Presentation on theme: "Jim Pealow, MBA, CMA, CAFM First Nations Planning, Community Involvement and Mandates Workshop Aboriginal Financial Officers Association."— Presentation transcript:
Jim Pealow, MBA, CMA, CAFM First Nations Planning, Community Involvement and Mandates Workshop Aboriginal Financial Officers Association of Canada National Conference Calgary, February 27, 2004
Jim Pealow, MBA, CMA, CAFM Key Questions to be Addressed What are the benefits of using an effective planning policy and process? What are the elements of an effective planning policy and process? What are the roles and responsibilities of establishing and operating an effective planning process? What are the better practices used to involve community members?
Jim Pealow, MBA, CMA, CAFM Planning Benefits Innovative and creative activity are encouraged The change process is made easier It helps align individual and group effort with the First Nation and improves communication A greater understanding, commitment, and a cooperative approach toward problems and opportunities are generated Decision makers are better informed; better decisions; and effective use of resources
Jim Pealow, MBA, CMA, CAFM Perils of Not Planning Lack of institutional memory Lack of organizational definition Budget-driven decisions rather than needs-driven Crisis-driven management Shifting priorities Member restlessness or dissatisfaction
Jim Pealow, MBA, CMA, CAFM Planning Policy Elements Policy Objective –To provide direction regarding establishment and maintenance of a proactive strategic management policy and supportive process. Policy Statement –The council shall use a strategic management process to establish clear direction for all stakeholders, establish outcomes/ends, identify emerging issues, track situations, and respond in a timely manner, and measure progress and report on results. Policy Application
Jim Pealow, MBA, CMA, CAFM Planning Process Elements Responsibilities for members, Chief and Council, and staff for –Strategy formulation (now, future, close the gap) –Strategy implementation (how, who, how much, when) –Strategy evaluation (how did we do, improve or change) Process steps for –Strategy formulation –Strategy implementation –Strategy evaluation Schedule Application Supportive Reports and Forms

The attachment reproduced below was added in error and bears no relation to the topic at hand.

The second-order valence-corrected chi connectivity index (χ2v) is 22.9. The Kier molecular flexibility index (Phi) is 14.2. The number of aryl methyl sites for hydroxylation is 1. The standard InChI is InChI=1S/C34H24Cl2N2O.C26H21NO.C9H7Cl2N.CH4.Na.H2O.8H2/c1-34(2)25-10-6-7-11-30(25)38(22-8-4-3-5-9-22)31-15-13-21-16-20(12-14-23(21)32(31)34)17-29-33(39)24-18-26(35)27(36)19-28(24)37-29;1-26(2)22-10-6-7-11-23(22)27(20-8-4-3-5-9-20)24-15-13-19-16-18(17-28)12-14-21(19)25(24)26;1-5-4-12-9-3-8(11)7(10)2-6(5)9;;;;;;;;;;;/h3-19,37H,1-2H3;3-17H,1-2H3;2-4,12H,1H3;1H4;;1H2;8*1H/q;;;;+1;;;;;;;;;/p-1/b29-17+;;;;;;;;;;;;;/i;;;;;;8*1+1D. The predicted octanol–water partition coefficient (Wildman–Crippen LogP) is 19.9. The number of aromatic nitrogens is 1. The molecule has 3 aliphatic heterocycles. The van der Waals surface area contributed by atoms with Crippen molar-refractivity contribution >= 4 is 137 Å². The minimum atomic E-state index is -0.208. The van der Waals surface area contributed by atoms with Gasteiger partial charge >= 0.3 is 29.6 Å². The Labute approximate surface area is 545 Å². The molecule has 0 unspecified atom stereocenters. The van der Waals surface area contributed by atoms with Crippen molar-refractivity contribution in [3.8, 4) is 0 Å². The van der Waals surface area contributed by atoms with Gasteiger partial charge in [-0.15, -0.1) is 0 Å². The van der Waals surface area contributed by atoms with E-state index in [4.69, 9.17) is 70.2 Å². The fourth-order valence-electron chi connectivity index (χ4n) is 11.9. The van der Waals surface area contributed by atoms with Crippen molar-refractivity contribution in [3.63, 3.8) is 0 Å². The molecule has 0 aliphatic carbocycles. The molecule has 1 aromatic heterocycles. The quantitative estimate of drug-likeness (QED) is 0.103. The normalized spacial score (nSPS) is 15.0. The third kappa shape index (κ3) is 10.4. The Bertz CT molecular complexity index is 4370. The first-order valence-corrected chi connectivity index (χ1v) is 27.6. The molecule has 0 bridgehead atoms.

Jim Pealow, MBA, CMA, CAFM Community Strategic Planning COMMUNITY VISION MISSION STATEMENT COMMUNITY PRIORITIES SITUATIONAL ANALYSIS STRATEGIC GOALS OPERATIONAL PLANNING/PROJECTS
Jim Pealow, MBA, CMA, CAFM Community Planning Process Steps 1. Create the Vision 2. Assess the Current Situation 3. Set Goals 4. Establish Objectives 5. Develop Action Plan 6. Implement the Plan 7. Evaluate Progress and Results
Jim Pealow, MBA, CMA, CAFM Community Planning Wheel Healthy Individuals And Community Political and Organizational Economic Cultural and Spiritual Social Goals and Priorities => Projects and Initiatives Implementation => Monitoring and Evaluation => Assessment of Situation =>
Jim Pealow, MBA, CMA, CAFM The Mandate What should be included in a mandate? What communications are necessary for a mandate and what practices work?
Jim Pealow, MBA, CMA, CAFM Planning Responsibilities Strategy Formulation Members –Respond to surveys to determine expectations –Provide Council with information on external environment activity or issues that may effect the community –Provide comments on draft vision, mission, values and goal statements Staff –Assists Council in the strategy formulation process through information gathering and analysis
Jim Pealow, MBA, CMA, CAFM Planning Responsibilities Strategy Formulation Council –Gathers information on external opportunities and threats –Determines internal strengths and weaknesses –Develops a vision, mission, and values statements and approves statements after reviewing member input –Understands success factors and sets goals –Generates and chooses strategies to pursue and sets indicators of measurement –Council advises members on strategies being pursued
Jim Pealow, MBA, CMA, CAFM Planning Responsibilities Strategy Implementation Members –Members review information as to the progress in implementation of strategy Staff –Develops annual business plans indicating who, when, what, how much and how the strategies and actions will be measured –Provides policy development support for the selected strategies and related tactics –Identifies appropriate organizational structures and motivate employees and assists with motivating volunteers –Applies resources to plans to execute the formulated strategies –Alters administrative and operational practices and behaviour as required
Jim Pealow, MBA, CMA, CAFM Planning Responsibilities Strategy Implementation Council –Review and provide input to the draft business plan that would include the linking of actions to the strategies –Prioritizes and allocates resources to execute the formulated strategies through approving the annual business plan indicating who, when, what, how much and how strategies and actions will be measured –Develops and approves new policy to support the selected strategies and related actions –Selects the appropriate organizational structure and motivates volunteers and employees –Monitors staff and volunteer implementation of the business plan –Inform members of progress